But before Game 6 – when Weise had been taken out of the lineup – Canadiens coach Michel Therrien was asked if there was any regret that Weise had returned to Game 5 given the symptoms. Therrien responded: “What symptom?” He said the reporter was presuming Weise had a head injury and that he was not correct. Therrien called it a “body injury.” It was only after the series that Canadiens GM Marc Bergevin revealed publicly that Weise had a concussion.
Though players are being more honest when they don’t feel right and the stigma is starting to fade, this still goes on – especially when the Cup is at stake. The players do have to take some responsibility for themselves. There is a limit to what the teams and the league can do.
“Obviously it’s difficult for us to get into a player’s head, no pun intended with this concussion discussion,” Bettman said. “If a player is not going to follow the protocol, not say exactly what he’s feeling, that’s pretty difficult to address.”
But we know the players lie, and we know the players can pass the test immediately after a hit and suffer symptoms later, and we know coaches are avoiding the ‘C’ word so it can’t be used against them and the door can stay open for a player to return. The NHL has to do a better job of protecting the players from themselves.
The NHL must hold teams accountable for following the current protocol – for legal and moral reasons. “There are a variety of ways, including fining possibilities,” Bettman said. “For us, it’s not a PR stunt. It’s more important we get this working the right way.”
The league and the NHL Players’ Association also must strengthen the current protocol. The return-to-play guidelines need to be more conservative to account for the lying and delayed symptoms. Even if team doctors are of the utmost integrity, have the highest expertise and feel no pressure, independent doctors would eliminate conflict of interest – perceived or real.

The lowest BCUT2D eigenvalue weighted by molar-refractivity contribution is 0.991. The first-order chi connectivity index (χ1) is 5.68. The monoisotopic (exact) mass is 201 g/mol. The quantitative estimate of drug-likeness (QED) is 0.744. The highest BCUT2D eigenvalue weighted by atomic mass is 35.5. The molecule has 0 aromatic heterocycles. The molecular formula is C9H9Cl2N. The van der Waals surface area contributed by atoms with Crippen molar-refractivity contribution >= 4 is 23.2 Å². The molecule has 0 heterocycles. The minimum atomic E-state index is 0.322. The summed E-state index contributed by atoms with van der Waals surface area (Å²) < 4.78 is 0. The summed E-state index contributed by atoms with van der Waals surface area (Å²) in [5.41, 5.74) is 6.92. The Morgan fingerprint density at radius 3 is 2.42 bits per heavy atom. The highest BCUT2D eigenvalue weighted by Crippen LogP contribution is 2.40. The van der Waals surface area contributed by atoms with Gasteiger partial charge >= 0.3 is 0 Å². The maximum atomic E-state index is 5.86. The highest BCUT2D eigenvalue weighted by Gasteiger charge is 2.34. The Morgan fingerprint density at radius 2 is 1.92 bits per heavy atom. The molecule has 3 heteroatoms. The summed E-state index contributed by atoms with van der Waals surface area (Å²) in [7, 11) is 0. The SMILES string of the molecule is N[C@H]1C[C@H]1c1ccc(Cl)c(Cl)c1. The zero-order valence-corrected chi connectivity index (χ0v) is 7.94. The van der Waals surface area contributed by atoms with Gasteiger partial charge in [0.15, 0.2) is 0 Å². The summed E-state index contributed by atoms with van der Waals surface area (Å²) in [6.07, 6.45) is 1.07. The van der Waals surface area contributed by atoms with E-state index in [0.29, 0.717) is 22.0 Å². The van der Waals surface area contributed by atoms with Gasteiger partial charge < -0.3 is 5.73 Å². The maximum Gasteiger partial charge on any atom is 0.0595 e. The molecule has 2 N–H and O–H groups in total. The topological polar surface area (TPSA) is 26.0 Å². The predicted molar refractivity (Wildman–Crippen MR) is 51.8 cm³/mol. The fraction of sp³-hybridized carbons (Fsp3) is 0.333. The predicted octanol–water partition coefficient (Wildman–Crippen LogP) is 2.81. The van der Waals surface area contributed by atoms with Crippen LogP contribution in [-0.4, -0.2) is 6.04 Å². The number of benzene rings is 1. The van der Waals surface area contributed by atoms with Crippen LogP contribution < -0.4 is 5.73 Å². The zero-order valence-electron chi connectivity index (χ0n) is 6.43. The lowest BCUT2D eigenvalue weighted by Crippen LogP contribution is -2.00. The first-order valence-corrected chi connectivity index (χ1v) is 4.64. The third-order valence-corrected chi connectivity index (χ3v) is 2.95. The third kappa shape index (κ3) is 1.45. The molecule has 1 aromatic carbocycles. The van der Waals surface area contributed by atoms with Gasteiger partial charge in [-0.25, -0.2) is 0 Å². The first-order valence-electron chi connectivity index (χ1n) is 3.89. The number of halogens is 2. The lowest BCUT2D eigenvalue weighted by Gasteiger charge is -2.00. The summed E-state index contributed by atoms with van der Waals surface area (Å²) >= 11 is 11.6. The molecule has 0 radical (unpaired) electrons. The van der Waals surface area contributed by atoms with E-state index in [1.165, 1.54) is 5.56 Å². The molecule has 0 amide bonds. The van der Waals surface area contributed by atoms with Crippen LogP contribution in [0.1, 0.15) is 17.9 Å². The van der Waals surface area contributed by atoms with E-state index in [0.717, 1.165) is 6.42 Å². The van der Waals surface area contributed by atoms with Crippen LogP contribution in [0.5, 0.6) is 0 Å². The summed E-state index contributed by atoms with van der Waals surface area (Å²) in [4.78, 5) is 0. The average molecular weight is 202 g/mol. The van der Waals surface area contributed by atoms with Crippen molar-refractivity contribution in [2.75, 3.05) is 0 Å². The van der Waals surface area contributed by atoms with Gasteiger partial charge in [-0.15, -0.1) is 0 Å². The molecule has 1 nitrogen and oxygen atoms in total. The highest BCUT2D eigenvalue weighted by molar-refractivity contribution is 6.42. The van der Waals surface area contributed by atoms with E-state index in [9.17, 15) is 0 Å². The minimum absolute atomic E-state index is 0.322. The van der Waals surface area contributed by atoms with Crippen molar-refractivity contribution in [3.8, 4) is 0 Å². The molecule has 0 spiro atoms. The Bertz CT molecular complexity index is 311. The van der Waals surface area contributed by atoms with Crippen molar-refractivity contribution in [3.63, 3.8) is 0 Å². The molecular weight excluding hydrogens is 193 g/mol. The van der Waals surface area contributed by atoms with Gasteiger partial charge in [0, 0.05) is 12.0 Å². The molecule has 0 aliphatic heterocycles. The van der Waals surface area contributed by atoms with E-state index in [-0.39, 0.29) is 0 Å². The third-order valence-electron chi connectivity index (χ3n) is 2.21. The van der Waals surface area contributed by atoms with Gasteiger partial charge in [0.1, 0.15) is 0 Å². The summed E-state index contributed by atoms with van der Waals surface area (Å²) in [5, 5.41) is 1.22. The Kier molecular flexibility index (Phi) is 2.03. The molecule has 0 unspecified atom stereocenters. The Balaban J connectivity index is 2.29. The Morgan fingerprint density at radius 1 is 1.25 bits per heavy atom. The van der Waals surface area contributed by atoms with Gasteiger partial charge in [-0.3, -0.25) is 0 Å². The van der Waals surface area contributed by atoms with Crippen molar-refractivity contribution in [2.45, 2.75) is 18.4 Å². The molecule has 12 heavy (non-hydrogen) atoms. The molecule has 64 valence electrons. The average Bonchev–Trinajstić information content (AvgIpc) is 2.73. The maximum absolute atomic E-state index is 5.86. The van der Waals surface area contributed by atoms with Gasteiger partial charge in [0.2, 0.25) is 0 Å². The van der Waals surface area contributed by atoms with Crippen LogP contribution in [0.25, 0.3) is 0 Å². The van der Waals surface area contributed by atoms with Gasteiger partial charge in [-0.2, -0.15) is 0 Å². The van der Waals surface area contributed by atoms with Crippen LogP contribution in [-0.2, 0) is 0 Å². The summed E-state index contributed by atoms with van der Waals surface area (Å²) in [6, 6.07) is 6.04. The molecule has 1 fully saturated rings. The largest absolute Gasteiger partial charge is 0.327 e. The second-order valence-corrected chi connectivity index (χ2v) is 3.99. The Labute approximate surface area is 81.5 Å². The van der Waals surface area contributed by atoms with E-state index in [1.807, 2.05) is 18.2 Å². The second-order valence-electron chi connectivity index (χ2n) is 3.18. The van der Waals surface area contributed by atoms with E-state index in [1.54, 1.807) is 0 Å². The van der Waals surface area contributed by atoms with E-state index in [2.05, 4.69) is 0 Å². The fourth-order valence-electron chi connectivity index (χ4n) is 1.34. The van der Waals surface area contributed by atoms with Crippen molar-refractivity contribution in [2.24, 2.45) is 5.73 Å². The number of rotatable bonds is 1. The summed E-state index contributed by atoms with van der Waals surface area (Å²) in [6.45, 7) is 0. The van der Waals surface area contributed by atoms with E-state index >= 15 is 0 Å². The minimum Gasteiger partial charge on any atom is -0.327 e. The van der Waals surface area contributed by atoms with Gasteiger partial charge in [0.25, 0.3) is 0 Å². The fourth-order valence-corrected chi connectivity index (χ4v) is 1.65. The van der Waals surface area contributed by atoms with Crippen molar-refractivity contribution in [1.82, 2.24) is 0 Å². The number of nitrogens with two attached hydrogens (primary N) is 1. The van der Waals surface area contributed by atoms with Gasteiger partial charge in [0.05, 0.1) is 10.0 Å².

As Mitchell emphasized, concussions are brain injuries. They are not the same as other injuries. Mitchell went through two knee surgeries and said he appreciated the chance to play in the Stanley Cup Final when he thought his career might have been over. But you know what helped get him through his knee problems? The perspective he gained from his concussion problems. It took him seven or eight months to recover. He said he got a taste of what it was like to have a terminal illness. He appreciates the chance just to live life.
“Your brain’s everything, right?” said Mitchell, who has said he will donate his brain to science. “You’re asking me a question. Well, you tell your brain to ask me the question, and then you ask me the question. With a knee, it’s a little different. Of course, no one wants knee replacements or stuff like that, but it’s a little different. You can still function as a human being. You just have a bad knee. When you don’t have a brain, you have nothing.”